Kafka: The Early Years.
A closer look at the young Kafka
A new biography takes readers past the misimpressions of the modernist’s life
Nov 12th 2016
Kafka: The Early Years. By Reiner Stach. Translated by Shelley Frisch. Princeton University Press; 564 pages; $35.
POOR Franz Kafka. His lifetime being misunderstood by his family has been followed by an even longer literary afterlife being misunderstood by the world. According to a new biography by Reiner Stach, Kafka was not the neurotic, world-removed writer of, say, Isaac Bashevis Singer’s 1960s story, “A Friend of Kafka”, in which a friend says Kafka’s inhibitions “impeded him in everything”. Nor was he scarred solely by a difficult relationship with his overbearing father, an idea that Alan Bennett’s play “Kafka’s Dick” toyed with in the 1980s.
In “Kafka: The Early Years”, the last instalment of a mighty, three-volume biography, Mr Stach pursues close description of Kafka’s life and times rather than the “critical biography” approach combining biography and textual interpretation. What Mr Stach uncovers in this volume—written last because of a long struggle over access to documents—are the formative experiences of a Kafka who becomes new and surprisingly relevant.
“Readers…will find myths about Kafka exploded,” writes Shelley Frisch in her translator’s preface. Mr Stach himself lauds “the many pieces of the mosaic discovered by others”, a half-century of academic discovery (about Kafka’s first-rate work as an insurance clerk, for example) that Mr Stach now brings to a wider audience. Yet even those immersed in the specialist work benefit from the illumination that Mr Stach’s detailed digging brings.
Kafka wrote his famous “Letter to His Father” in 1919, in which he took his father, Hermann, to account for his boorish ways with his son, who became beset by guilt and fear of punishment. But, as Mr Stach vividly shows, loneliness, not humiliation, was Kafka’s first formative experience. Until he was four, his father and mother were busy in the family haberdashery shop 12 hours a day, six and a half days a week. Kafka learned that social relations were fraught and unstable—with great consequence for literature.
In Mr Stach’s telling, this insecurity was compounded by threats that the observant and highly sensitive Kafka found in the world: an education system based on rigorous exams, and the risk of failing them; a society beset by tensions between Czechs and Germans, in which Jews were often the scapegoats; and new-fangled machines like aeroplanes, which both delighted and terrified the young author.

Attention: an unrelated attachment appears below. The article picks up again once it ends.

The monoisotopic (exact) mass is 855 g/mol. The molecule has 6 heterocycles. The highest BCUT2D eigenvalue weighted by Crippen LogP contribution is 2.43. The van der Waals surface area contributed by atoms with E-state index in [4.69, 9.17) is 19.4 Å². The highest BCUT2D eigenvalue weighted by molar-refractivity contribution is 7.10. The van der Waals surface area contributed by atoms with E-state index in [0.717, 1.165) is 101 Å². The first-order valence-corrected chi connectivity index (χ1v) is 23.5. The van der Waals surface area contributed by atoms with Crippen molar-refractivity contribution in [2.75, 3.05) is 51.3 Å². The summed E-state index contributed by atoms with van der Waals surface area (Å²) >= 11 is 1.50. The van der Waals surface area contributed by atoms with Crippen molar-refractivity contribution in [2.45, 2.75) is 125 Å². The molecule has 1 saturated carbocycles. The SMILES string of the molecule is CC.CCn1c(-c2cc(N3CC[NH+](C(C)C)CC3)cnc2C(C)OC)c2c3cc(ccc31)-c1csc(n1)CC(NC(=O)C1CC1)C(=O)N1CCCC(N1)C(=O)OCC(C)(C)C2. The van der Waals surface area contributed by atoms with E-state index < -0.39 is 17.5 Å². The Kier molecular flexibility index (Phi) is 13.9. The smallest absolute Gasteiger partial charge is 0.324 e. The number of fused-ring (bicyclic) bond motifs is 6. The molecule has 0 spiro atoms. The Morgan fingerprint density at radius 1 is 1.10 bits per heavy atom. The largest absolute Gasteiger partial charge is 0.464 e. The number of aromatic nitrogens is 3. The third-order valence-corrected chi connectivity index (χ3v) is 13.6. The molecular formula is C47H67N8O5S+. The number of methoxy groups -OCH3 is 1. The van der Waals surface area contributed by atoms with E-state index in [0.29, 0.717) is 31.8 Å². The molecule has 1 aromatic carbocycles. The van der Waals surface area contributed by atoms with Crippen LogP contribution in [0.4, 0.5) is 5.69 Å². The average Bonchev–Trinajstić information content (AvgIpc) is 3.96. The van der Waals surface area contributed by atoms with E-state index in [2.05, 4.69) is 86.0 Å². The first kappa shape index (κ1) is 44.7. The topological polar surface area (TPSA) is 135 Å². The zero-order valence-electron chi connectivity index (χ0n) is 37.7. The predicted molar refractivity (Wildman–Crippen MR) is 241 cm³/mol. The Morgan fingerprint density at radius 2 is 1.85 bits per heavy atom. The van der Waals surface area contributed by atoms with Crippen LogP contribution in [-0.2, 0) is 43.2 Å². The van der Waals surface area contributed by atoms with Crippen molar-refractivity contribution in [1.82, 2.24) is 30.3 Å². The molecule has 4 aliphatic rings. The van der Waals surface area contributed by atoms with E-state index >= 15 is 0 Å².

According to Mr Stach, guilt and punishment preoccupied Kafka from 1912—the year he wrote “The Metamorphosis”, a groundbreaking story—until early 1915. But later works posed a new question: “What do people have to do to be accepted by a group—and why are some never accepted?” For the biographer, this is precisely the theme of “The Castle”, an unfinished novel that Mr Stach calls Kafka’s most brilliant work, written two years before he died of tuberculosis in 1924, aged 40.
In today’s age of backlash against globalisation, the arc that Mr Stach draws between “The Early Years” and Kafka’s later life takes on a new significance. It traces the life of a misunderstood German-speaking Jew in a city run first by an Austrian emperor, then by assertively nationalist Czechs. “We move from guilt to the question of identity,” Mr Stach says. “The question, ‘Who am I?’ is, after all, closely linked to, ‘Where do I belong?’”
The bloody climax of nationalism that followed makes Kafka’s story not a little poignant: he found a true home neither in life nor in death. The difficulty of writing “The Early Years” was a symptom of this. Mr Stach spent years trying to persuade the Israeli heirs of Max Brod, Kafka’s friend and literary executor, who left Prague for Palestine in the 1930s, to let him read Brod’s diaries. Though he will not say how, Mr Stach got hold of copies of three volumes, rendering new insights about Brod’s and Kafka’s world.
The Israeli Supreme Court recently ruled that the Brod manuscripts should be placed in the National Library. This is good news for the public, but ensures that Kafka will remain rootless: his and Brod’s manuscripts will be scattered between Germany, Britain and Israel. And rootlessness breeds indifference. Vienna has neglected the sanatorium where Kafka died. Berlin has left commemoration of Kafka’s time there to private initiatives. And the Czech government sees Kafka more as a tourist magnet than as a cultural icon. Mr Stach concludes that “No state feels responsible for him. That’s absurd.”
This article appeared in the Culture section of the print edition under the headline "Refugee avant la lettre"